Since I started blogging a few months ago I’ve noticed that a lot of the blogs I follow are written by moms who, like me, have to split their time between writing, family, as well as a job or a home business that demands their attention. Even on the best days, I feel that I come up short. Either I didn’t get around to editing as much as I needed or I didn’t get to spend as much time with my girls as I would have liked to. The guilt kills me, but try as I might, I am just not willing to give up any of the things that make my life great: my family, my work or my writing. Not that I think I should have to choose, but there has to be an easier way. So I thought I might ask you, the readers, to offer suggestions. Perhaps you have figured out a way to have it all, or at least have most of it minus the guilt. Either way I am desparate for ideas, because I have set a deadline for myself and I am afraid…I am very afraid that I am going to let myself down and that I will lose the drive to keep going.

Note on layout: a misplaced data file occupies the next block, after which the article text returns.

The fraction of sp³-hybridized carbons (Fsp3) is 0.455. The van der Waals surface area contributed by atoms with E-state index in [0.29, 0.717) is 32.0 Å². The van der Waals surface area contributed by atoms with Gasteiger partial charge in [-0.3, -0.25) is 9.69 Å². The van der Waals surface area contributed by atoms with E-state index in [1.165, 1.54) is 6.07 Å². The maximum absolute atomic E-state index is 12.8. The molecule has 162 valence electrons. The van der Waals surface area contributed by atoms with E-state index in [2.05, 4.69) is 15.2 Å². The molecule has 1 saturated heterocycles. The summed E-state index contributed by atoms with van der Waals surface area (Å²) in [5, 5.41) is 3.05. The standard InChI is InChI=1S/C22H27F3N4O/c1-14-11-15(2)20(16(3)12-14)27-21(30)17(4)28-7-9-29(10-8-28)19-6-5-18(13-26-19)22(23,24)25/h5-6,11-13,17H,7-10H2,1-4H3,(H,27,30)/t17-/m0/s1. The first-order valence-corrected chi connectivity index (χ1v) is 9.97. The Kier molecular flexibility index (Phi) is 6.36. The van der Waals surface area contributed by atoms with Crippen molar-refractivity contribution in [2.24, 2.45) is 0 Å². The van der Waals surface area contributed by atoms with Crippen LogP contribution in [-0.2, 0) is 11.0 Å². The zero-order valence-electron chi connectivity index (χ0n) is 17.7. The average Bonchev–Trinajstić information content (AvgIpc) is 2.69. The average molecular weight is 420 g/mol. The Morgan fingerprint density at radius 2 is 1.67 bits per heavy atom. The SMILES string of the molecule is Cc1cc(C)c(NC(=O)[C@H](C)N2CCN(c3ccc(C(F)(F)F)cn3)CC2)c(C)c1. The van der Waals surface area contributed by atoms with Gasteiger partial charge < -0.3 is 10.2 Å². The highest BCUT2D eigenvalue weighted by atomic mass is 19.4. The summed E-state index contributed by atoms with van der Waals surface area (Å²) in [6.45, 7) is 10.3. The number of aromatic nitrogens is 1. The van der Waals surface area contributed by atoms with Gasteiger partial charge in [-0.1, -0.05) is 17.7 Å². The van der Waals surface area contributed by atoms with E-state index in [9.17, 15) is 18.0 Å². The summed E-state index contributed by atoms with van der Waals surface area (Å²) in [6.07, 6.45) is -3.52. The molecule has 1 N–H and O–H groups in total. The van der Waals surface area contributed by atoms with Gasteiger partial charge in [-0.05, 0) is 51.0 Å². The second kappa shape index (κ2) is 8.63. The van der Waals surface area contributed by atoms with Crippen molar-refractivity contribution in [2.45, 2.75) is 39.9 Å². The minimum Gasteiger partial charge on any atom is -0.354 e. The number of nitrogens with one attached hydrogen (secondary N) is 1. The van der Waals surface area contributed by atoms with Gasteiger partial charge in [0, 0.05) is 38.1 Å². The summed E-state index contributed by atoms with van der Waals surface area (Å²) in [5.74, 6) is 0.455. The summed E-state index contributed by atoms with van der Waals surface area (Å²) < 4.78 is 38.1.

Writing can be a lonely profession and networking is a writer’s best friend. Writers’ Conferences provide an excellent opportunity to meet experienced writers as well as others who are just starting out. We all need encouragement when we start the long, often arduous journey to being published. Spending a weekend in the company of veteran authors who have successfully traversed the great divide that exists between the budding author and the published one, can be an unparalleled experience.
I attended the Surrey International Writer’s Conference in British Columbia, Canada for the past two years, and it has been an invaluable learning experience for me. I thought I would share some of the details with my readers so here goes: